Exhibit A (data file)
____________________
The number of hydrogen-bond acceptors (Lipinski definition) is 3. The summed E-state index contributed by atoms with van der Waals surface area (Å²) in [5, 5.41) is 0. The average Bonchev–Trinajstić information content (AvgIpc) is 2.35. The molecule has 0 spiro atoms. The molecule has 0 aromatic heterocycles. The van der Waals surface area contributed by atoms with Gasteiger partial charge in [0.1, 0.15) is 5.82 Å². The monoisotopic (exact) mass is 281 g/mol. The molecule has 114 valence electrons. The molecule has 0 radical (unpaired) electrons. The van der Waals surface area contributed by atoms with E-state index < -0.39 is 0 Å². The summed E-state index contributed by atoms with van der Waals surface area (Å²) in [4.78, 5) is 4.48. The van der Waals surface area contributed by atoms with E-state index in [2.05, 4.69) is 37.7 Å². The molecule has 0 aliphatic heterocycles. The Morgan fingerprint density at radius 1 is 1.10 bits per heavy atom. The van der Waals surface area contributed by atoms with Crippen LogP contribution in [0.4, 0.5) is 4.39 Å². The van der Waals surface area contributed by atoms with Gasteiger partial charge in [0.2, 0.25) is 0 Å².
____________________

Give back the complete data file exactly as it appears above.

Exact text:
The number of hydrogen-bond acceptors (Lipinski definition) is 3. The summed E-state index contributed by atoms with van der Waals surface area (Å²) in [5, 5.41) is 0. The average Bonchev–Trinajstić information content (AvgIpc) is 2.35. The molecule has 0 spiro atoms. The molecule has 0 aromatic heterocycles. The van der Waals surface area contributed by atoms with Gasteiger partial charge in [0.1, 0.15) is 5.82 Å². The monoisotopic (exact) mass is 281 g/mol. The molecule has 114 valence electrons. The molecule has 0 radical (unpaired) electrons. The van der Waals surface area contributed by atoms with E-state index < -0.39 is 0 Å². The summed E-state index contributed by atoms with van der Waals surface area (Å²) in [4.78, 5) is 4.48. The van der Waals surface area contributed by atoms with E-state index in [2.05, 4.69) is 37.7 Å². The molecule has 0 aliphatic heterocycles. The Morgan fingerprint density at radius 1 is 1.10 bits per heavy atom. The van der Waals surface area contributed by atoms with Crippen LogP contribution in [0.4, 0.5) is 4.39 Å². The van der Waals surface area contributed by atoms with Gasteiger partial charge in [0.2, 0.25) is 0 Å².